Below we highlight the most recent year-end S&P 500 price targets from strategists gathered weekly by Bloomberg. Morgan Stanley and Gallatin recently stopped providing price targets, so we've crossed them out from the table below. The average price target currently stands at 1,513, which is 7.52% higher than the current level of the S&P 500.
Bespoke readers might remember that Goldman got rid of bullish strategist Abby Cohen when the market was cratering in March. Cohen had a 2008 price target of 1,675 for the S&P 500, and after replacing Cohen at the market's bottom, Goldman's new strategist (David Kostin) lowered the firm's year-end S&P 500 price target from 1,675 to 1,380.
Below is an excerpt from an article written at the start of earnings season:
Goldman Sachs’ new strategist told clients that the S&P 500 is likely to decline further in the coming weeks as a number of U.S. corporations, which are reporting first-quarter financial results, are likely to lower their 2008 earnings guidance.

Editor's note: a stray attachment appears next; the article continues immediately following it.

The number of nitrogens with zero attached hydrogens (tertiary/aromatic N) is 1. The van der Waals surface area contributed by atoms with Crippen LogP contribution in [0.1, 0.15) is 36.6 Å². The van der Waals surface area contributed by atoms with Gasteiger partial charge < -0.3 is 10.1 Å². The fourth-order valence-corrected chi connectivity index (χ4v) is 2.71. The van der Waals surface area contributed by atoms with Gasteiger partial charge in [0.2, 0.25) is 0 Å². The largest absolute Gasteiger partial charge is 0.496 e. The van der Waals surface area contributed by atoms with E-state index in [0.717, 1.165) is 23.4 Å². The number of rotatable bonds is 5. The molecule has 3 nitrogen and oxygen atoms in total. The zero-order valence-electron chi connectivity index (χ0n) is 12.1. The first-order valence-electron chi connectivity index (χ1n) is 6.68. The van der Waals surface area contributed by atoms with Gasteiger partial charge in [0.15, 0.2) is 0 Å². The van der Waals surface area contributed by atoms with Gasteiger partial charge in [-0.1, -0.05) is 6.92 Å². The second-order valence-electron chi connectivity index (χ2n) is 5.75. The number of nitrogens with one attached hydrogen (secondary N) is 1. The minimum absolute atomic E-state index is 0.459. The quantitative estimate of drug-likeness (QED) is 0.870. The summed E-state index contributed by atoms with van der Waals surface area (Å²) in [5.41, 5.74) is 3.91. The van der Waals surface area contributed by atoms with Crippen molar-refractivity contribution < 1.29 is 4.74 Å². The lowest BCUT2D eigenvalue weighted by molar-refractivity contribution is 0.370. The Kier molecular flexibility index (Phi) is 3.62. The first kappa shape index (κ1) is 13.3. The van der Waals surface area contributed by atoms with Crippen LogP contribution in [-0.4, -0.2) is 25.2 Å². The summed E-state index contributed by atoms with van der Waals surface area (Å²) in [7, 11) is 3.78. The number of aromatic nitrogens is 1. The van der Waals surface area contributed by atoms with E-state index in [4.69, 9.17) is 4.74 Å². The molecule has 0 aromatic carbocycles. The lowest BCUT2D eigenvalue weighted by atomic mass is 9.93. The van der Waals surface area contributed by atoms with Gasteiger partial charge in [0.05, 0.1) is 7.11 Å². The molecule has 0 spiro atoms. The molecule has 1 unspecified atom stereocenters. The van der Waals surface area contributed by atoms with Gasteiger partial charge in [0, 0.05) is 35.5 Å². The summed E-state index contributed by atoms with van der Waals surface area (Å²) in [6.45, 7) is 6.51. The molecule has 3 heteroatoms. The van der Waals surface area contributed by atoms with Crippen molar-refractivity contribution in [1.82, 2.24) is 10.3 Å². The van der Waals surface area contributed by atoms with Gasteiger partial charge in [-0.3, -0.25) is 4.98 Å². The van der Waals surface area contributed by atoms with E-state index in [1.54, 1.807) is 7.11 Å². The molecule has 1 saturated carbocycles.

“Although only a few firms have reported first-quarter results, early signs are awful. … We expect generally disappointing results and a swath of lowered profit guidance that will drive the S&P 500 lower in coming weeks,” Goldman Sachs U.S. strategist David Kostin wrote today in the note to clients. “Our message to investors is stick to the fundamentals … pay close attention to the conference calls of these firms to gauge the state of the U.S. economy,” Mr. Kostin also wrote.
Mr. Kostin last month replaced Abby Joseph Cohen, Goldman’s longtime investment strategist who had been bullish on the S&P 500 outlook for 2008, expecting the benchmark index to end the year at 1,675.
Since Goldman's shakeup in strategist land, the S&P 500 has risen back above Kostin's 1,380 target to 1,407. Only time will tell if Goldman's decision to go bearish was actually the best time to buy all year.
UBS and Deutsche Bank still have the highest price targets at 1,650, followed by Lehman at 1,630. Goldman and Credit Suisse are the two firms that have year-end price targets that are currently lower than the S&P 500's current price.